When thinking of work, the majority of us conjure stress, office politics, endless meetings, obnoxious co-workers. Surprise — it could all be good for you.
As baby boomers reach retirement age, more are opting to continue to work, whether for economic reasons, or because they simply like to work. That employment can provide more than a paycheck — working, it seems, has pretty good mental and physical health benefits as well. So writes Jeannine Stein in the Los Angeles Times.
A new study in this month’s issue of the Journal of Occupational Health Psychology examined data on 12,189 retirees from the Health and Retirement Study, sponsored by the National Institute on Aging. The first four waves of the study (1992, 1994, 1996 and 1998) were included, in which people age 51 to 61 were surveyed about their health, finances, employment history and current work or retirement.
The researchers coined the term “bridge employment” to describe the transition period between full-time work and full-time retirement, in which people work part-time, are self-employed or temporarily employed, Stein writes.
“Men and women in that bridge employment category reported fewer major diseases and functional limitations compared with those who were in full retirement. Mental health was better as well, but only for those who kept working in their previous careers. Those who chose a different career path didn’t show the same benefits. Choosing another career, the authors believe, could prove stressful while people adjust to new roles and a new workplace. Also, some who choose new jobs do so out of financial need, which may add additional stress.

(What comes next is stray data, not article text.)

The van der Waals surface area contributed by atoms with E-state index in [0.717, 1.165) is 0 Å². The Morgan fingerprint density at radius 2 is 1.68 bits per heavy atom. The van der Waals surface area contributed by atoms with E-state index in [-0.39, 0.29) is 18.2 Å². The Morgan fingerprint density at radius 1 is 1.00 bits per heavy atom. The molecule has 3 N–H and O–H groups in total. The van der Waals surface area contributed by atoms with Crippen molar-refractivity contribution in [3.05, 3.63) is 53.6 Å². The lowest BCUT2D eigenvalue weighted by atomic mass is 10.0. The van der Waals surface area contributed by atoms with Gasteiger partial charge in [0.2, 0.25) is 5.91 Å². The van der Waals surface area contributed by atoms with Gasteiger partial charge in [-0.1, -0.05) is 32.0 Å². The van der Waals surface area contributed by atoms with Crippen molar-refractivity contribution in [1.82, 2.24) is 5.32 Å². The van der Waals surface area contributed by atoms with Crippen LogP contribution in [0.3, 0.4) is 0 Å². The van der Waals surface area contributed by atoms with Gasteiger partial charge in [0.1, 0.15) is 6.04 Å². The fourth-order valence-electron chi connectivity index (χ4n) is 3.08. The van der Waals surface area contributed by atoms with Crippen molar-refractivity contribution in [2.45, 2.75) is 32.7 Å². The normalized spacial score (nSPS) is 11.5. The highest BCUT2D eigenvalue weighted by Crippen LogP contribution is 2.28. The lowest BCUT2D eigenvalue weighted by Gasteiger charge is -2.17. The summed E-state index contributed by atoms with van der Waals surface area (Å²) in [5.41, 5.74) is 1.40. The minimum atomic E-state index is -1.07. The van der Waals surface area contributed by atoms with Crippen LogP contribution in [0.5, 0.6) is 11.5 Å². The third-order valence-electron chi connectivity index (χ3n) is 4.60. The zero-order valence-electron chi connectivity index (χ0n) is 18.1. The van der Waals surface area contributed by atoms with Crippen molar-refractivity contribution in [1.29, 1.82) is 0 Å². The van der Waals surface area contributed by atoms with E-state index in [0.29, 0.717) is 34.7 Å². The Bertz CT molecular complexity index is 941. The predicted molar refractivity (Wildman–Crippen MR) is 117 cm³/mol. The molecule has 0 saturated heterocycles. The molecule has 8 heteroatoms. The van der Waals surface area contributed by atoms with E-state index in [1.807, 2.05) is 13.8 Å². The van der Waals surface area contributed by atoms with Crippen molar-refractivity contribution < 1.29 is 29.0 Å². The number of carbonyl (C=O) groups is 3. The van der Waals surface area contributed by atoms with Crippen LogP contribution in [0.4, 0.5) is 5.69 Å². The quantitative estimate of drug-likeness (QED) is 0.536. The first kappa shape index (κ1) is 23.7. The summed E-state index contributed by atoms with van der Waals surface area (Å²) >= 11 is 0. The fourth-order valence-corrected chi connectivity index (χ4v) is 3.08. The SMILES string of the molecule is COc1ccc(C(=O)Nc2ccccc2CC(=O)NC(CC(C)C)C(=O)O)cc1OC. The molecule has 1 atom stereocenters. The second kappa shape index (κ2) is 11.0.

“In the study, the authors wrote: ‘when the retirees engage in bridge employment, they are likely to keep their levels of physical activities and mental activities through daily work. In addition, working after retirement increases retirees’ role embeddedness, which has been shown to benefit health maintenance.
“Going into full retirement, they add, could lead to less social contact and fewer daily activities, perhaps making them less likely to fight off major diseases and more likely to see a decrease in daily function.”